We checked equipment at the home was safe for people to use and was well maintained. This included checks of hoists, slings and wheelchairs.

We looked at the systems in place to monitor the quality of service provision. These included regular audits, surveys and meetings between staff and people who used the service.

Inspection carried out on 4 March 2013

During a routine inspection

Generally the people who used the service were happy with the care they received, however a few people raised some concerns about they way they were looked after. Their comments included:

“The girls are always round the place. I’m never short of help. I never see any trouble whatsoever. Every one is friendly.....”

“It’s a safe home, morning, noon and night.”

“Sometimes the staff are not very sympathetic and on one I was spoken to sarcastically.”

“The meals are always delicious.”

One person commented they didn’t get any fruit and that an alternative was not provided.

“I’m quite comfy and quite happy with things the way they are. A doctor came to see me. Thanks be to God I’m healthy.”

“My daughter comes every week. I would talk to her but everyone is very good and very kind.”

Relatives of the people who used the service said they were very happy with the way their relative was looked after. One person described the staff as ‘very approachable’. Their comments included:

"The home was recommended to us and when we visited we fell in love with the place. She has a lovely bedroom and it is kept immaculate. She has family pictures all over the place and her own armchair. She loves it here. It’s a very stable staff.“

Inspection carried out on 26 October 2011

During a routine inspection

People living in the home who spoke to us said that staff respected their privacy and that they were treated with respect. One person said, “The staff are excellent. They are so kind”

When asked, people said they were able to choose when to get up, and go to bed and what they want to do during the day. One person said “I always get up early, I always have done.” Another person said, “I like to spend a lot of the day in my room alone. Staff respect that, but they always let me know what activities are going on so I can go down if I want.”

People were complimentary about the care and support they received. One person said “The Sisters and the staff are so good to me. I wouldn’t want to be anywhere else.” Another person said “I had to wait a while to get in here but it was worth it.”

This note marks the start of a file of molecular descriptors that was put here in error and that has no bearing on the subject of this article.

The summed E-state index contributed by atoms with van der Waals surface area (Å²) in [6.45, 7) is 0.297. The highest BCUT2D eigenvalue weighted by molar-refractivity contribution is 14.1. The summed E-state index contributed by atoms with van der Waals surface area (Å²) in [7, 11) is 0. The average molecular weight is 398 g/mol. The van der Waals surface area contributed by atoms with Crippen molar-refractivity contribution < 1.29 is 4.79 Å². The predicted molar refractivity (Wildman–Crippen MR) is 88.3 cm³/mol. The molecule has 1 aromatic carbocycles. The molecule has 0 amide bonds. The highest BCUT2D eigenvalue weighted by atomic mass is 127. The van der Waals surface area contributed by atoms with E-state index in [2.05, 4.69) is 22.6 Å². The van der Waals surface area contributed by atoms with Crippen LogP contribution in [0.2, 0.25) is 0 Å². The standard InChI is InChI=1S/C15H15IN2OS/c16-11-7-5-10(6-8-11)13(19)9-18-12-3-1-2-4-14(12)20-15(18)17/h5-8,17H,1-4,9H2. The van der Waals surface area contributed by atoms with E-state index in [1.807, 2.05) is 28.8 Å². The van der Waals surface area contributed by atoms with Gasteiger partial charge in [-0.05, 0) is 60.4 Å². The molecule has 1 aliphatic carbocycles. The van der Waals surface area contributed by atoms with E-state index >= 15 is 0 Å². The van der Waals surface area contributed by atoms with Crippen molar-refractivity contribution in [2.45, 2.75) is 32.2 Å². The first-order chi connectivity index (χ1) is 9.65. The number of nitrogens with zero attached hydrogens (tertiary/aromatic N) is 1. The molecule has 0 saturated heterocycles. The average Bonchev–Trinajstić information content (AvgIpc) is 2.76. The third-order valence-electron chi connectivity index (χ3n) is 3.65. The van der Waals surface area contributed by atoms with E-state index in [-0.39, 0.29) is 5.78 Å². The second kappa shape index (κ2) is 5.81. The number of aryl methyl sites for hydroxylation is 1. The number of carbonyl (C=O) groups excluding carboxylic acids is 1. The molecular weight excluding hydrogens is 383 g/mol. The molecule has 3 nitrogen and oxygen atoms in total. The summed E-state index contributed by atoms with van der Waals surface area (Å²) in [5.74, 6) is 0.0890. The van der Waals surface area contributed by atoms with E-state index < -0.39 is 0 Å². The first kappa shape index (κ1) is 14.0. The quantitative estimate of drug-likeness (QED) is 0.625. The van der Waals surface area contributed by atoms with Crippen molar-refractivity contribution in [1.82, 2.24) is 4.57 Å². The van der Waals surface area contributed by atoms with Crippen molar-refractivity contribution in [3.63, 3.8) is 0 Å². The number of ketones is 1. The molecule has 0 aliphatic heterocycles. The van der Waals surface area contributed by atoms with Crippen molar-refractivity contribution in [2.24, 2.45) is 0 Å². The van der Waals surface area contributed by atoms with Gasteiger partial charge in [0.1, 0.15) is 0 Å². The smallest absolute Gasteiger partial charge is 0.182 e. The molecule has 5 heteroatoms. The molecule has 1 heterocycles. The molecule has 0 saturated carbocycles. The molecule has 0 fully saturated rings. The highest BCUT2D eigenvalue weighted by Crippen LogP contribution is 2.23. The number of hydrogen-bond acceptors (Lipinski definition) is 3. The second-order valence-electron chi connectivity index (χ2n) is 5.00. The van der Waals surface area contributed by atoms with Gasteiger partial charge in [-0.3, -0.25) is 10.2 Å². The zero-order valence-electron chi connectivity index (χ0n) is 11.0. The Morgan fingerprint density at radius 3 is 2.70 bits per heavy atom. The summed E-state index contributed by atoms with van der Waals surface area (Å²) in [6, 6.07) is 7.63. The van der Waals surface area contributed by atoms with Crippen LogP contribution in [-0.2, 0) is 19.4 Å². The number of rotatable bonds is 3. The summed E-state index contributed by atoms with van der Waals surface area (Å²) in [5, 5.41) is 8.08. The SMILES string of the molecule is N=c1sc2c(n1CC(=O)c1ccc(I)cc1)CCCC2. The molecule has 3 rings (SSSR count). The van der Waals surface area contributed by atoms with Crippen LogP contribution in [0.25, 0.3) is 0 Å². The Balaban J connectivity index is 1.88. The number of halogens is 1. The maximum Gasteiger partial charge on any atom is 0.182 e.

Comments from people that the home included that the home was a ‘happy home’ where staff were so considerate. One person living in the home said, “This is by far the best home I have been in.” A relative said, “The staff are wonderful, so caring". Staff spoken to said that St Joseph’s was the best home they had worked in.

People spoken to welcomed the opportunity to have their spiritual needs met but were clear that there was no pressure to be involved in the spiritual life of the home. Several people attend Mass daily, others weekly and others never attend. One person said, “I don’t go [to mass] but it is there for those who want to. Another person said, “My faith is important to me and I needed to live somewhere that would help me continue it.”

Leisure activities were plentiful according to people living in the home. One person said “There are lots of things to do here, lots of activities.” Another person told us “I get involved in a lot of things here. I choose the things I want to do.”

People said they felt safe and well looked after. One person said, “Everyone here is so kind, but if you were concerned about anything you would just tell the Sisters.”

Staff said they had a good induction and training. One member of staff said, “I had a long induction and then I shadowed people for a week or so, before I started looking after people”. Another member of staff told us, “I have had loads of excellent training. This is the best place I have worked at.” One member of staff told us, “We have supervisions every couple of months and staff appraisal”. Another member of staff said “We have regular supervisions but we can talk to the Sisters anytime.”

People living in the home said relatives spoken to said they felt the home was managed well and that they were well supported. One person said, “This is the best, we are so lucky.” A relative told us, “We are so pleased with the care here, everyone is just so good.”

Staff said they felt well supported by the registered manager - Mother Deidre and other senior staff. One member of staff told us, “I could talk to the Sisters and to senior staff anytime, they are all so supportive, so considerate.” Another member of staff said, “If I need advice I can go to anyone for help particularly the Sisters. They are so caring.”